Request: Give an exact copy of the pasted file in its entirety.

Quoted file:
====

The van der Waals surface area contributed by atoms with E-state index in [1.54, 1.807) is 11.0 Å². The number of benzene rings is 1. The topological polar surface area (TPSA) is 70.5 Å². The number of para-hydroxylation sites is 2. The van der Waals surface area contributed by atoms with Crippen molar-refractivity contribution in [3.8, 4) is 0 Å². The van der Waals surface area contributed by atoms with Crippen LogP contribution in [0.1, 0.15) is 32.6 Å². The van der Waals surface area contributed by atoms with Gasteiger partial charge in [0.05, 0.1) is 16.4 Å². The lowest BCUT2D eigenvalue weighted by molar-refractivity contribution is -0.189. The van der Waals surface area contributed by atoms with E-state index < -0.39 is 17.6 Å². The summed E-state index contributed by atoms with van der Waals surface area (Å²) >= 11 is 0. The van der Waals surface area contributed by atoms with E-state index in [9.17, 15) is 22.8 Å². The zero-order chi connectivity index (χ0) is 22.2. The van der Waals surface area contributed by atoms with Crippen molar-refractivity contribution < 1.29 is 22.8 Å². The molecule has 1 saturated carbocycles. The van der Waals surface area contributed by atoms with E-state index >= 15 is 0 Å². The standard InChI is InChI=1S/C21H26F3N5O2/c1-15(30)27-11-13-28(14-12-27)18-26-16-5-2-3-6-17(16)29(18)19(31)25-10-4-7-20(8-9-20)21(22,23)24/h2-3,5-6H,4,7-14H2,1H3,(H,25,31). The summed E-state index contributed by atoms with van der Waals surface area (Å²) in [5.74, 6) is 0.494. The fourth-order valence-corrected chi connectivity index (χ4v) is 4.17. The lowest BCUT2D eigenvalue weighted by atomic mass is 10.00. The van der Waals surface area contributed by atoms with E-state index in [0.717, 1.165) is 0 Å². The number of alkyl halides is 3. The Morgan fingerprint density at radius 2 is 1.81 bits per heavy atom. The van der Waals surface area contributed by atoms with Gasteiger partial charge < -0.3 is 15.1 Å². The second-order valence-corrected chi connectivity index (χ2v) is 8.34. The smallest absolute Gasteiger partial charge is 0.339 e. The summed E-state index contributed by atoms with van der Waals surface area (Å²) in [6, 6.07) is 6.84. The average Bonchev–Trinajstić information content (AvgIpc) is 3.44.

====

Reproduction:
The van der Waals surface area contributed by atoms with E-state index in [1.54, 1.807) is 11.0 Å². The number of benzene rings is 1. The topological polar surface area (TPSA) is 70.5 Å². The number of para-hydroxylation sites is 2. The van der Waals surface area contributed by atoms with Crippen molar-refractivity contribution in [3.8, 4) is 0 Å². The van der Waals surface area contributed by atoms with Crippen LogP contribution in [0.1, 0.15) is 32.6 Å². The van der Waals surface area contributed by atoms with Gasteiger partial charge in [0.05, 0.1) is 16.4 Å². The lowest BCUT2D eigenvalue weighted by molar-refractivity contribution is -0.189. The van der Waals surface area contributed by atoms with E-state index < -0.39 is 17.6 Å². The summed E-state index contributed by atoms with van der Waals surface area (Å²) >= 11 is 0. The van der Waals surface area contributed by atoms with E-state index in [9.17, 15) is 22.8 Å². The zero-order chi connectivity index (χ0) is 22.2. The van der Waals surface area contributed by atoms with Crippen molar-refractivity contribution < 1.29 is 22.8 Å². The molecule has 1 saturated carbocycles. The van der Waals surface area contributed by atoms with E-state index >= 15 is 0 Å². The standard InChI is InChI=1S/C21H26F3N5O2/c1-15(30)27-11-13-28(14-12-27)18-26-16-5-2-3-6-17(16)29(18)19(31)25-10-4-7-20(8-9-20)21(22,23)24/h2-3,5-6H,4,7-14H2,1H3,(H,25,31). The summed E-state index contributed by atoms with van der Waals surface area (Å²) in [5.74, 6) is 0.494. The fourth-order valence-corrected chi connectivity index (χ4v) is 4.17. The lowest BCUT2D eigenvalue weighted by atomic mass is 10.00. The van der Waals surface area contributed by atoms with E-state index in [0.717, 1.165) is 0 Å². The number of alkyl halides is 3. The Morgan fingerprint density at radius 2 is 1.81 bits per heavy atom. The van der Waals surface area contributed by atoms with Gasteiger partial charge < -0.3 is 15.1 Å². The second-order valence-corrected chi connectivity index (χ2v) is 8.34. The smallest absolute Gasteiger partial charge is 0.339 e. The summed E-state index contributed by atoms with van der Waals surface area (Å²) in [6, 6.07) is 6.84. The average Bonchev–Trinajstić information content (AvgIpc) is 3.44.